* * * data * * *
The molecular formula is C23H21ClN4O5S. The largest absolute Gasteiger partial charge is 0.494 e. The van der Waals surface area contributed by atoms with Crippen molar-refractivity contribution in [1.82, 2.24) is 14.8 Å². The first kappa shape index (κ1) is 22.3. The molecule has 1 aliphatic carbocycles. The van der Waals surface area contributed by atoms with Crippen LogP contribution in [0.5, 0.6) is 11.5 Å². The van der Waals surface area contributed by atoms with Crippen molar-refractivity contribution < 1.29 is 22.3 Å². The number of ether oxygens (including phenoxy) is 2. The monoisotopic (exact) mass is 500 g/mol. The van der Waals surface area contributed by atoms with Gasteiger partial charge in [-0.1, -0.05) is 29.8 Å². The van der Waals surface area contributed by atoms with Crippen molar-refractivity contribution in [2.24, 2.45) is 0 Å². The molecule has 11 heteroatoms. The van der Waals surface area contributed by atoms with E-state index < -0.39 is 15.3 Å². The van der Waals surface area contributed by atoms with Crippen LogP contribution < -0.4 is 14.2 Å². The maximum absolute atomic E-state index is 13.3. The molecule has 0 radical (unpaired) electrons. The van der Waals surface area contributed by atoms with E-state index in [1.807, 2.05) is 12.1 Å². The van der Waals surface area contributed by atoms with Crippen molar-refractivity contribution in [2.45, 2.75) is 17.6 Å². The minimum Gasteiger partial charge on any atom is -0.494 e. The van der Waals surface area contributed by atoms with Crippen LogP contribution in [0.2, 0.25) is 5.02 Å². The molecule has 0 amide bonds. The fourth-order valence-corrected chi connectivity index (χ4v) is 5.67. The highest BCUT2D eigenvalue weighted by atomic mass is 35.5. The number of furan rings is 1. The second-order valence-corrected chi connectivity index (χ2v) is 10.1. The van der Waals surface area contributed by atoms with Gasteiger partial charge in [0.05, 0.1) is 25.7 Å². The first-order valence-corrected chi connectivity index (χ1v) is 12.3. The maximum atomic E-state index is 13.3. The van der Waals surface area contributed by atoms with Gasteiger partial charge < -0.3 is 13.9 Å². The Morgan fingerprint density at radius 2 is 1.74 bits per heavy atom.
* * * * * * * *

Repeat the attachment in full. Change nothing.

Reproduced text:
The molecular formula is C23H21ClN4O5S. The largest absolute Gasteiger partial charge is 0.494 e. The van der Waals surface area contributed by atoms with Crippen molar-refractivity contribution in [1.82, 2.24) is 14.8 Å². The first kappa shape index (κ1) is 22.3. The molecule has 1 aliphatic carbocycles. The van der Waals surface area contributed by atoms with Crippen LogP contribution in [0.5, 0.6) is 11.5 Å². The van der Waals surface area contributed by atoms with Crippen molar-refractivity contribution < 1.29 is 22.3 Å². The number of ether oxygens (including phenoxy) is 2. The monoisotopic (exact) mass is 500 g/mol. The van der Waals surface area contributed by atoms with Gasteiger partial charge in [-0.1, -0.05) is 29.8 Å². The van der Waals surface area contributed by atoms with Crippen molar-refractivity contribution in [2.24, 2.45) is 0 Å². The molecule has 11 heteroatoms. The van der Waals surface area contributed by atoms with E-state index < -0.39 is 15.3 Å². The van der Waals surface area contributed by atoms with Crippen LogP contribution < -0.4 is 14.2 Å². The maximum absolute atomic E-state index is 13.3. The molecule has 0 radical (unpaired) electrons. The van der Waals surface area contributed by atoms with E-state index in [1.807, 2.05) is 12.1 Å². The van der Waals surface area contributed by atoms with Crippen molar-refractivity contribution in [2.45, 2.75) is 17.6 Å². The minimum Gasteiger partial charge on any atom is -0.494 e. The van der Waals surface area contributed by atoms with Crippen LogP contribution in [0.2, 0.25) is 5.02 Å². The molecule has 0 amide bonds. The fourth-order valence-corrected chi connectivity index (χ4v) is 5.67. The highest BCUT2D eigenvalue weighted by atomic mass is 35.5. The number of furan rings is 1. The second-order valence-corrected chi connectivity index (χ2v) is 10.1. The van der Waals surface area contributed by atoms with Gasteiger partial charge in [0.05, 0.1) is 25.7 Å². The first-order valence-corrected chi connectivity index (χ1v) is 12.3. The maximum atomic E-state index is 13.3. The van der Waals surface area contributed by atoms with Gasteiger partial charge < -0.3 is 13.9 Å². The Morgan fingerprint density at radius 2 is 1.74 bits per heavy atom.